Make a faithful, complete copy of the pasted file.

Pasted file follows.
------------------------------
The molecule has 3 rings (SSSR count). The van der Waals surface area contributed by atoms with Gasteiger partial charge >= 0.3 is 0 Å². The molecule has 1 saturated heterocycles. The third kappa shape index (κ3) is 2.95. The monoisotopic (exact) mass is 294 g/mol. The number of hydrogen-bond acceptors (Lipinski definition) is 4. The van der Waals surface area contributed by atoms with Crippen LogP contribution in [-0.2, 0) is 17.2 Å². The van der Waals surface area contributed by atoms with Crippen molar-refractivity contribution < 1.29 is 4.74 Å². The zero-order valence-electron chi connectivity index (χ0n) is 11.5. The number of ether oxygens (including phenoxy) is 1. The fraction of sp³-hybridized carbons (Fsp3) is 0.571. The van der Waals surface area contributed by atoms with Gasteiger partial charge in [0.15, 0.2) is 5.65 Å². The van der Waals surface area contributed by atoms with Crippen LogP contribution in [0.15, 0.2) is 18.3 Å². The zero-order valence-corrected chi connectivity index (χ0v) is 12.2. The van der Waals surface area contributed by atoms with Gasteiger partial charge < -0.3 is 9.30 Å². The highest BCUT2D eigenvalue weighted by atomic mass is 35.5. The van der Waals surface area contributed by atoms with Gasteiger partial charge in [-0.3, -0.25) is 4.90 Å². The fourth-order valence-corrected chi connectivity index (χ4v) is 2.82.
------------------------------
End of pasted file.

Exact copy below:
The molecule has 3 rings (SSSR count). The van der Waals surface area contributed by atoms with Gasteiger partial charge >= 0.3 is 0 Å². The molecule has 1 saturated heterocycles. The third kappa shape index (κ3) is 2.95. The monoisotopic (exact) mass is 294 g/mol. The number of hydrogen-bond acceptors (Lipinski definition) is 4. The van der Waals surface area contributed by atoms with Crippen LogP contribution in [-0.2, 0) is 17.2 Å². The van der Waals surface area contributed by atoms with Crippen molar-refractivity contribution < 1.29 is 4.74 Å². The zero-order valence-electron chi connectivity index (χ0n) is 11.5. The number of ether oxygens (including phenoxy) is 1. The fraction of sp³-hybridized carbons (Fsp3) is 0.571. The van der Waals surface area contributed by atoms with Gasteiger partial charge in [0.15, 0.2) is 5.65 Å². The van der Waals surface area contributed by atoms with Crippen LogP contribution in [0.15, 0.2) is 18.3 Å². The zero-order valence-corrected chi connectivity index (χ0v) is 12.2. The van der Waals surface area contributed by atoms with Gasteiger partial charge < -0.3 is 9.30 Å². The highest BCUT2D eigenvalue weighted by atomic mass is 35.5. The van der Waals surface area contributed by atoms with Gasteiger partial charge in [-0.3, -0.25) is 4.90 Å². The fourth-order valence-corrected chi connectivity index (χ4v) is 2.82.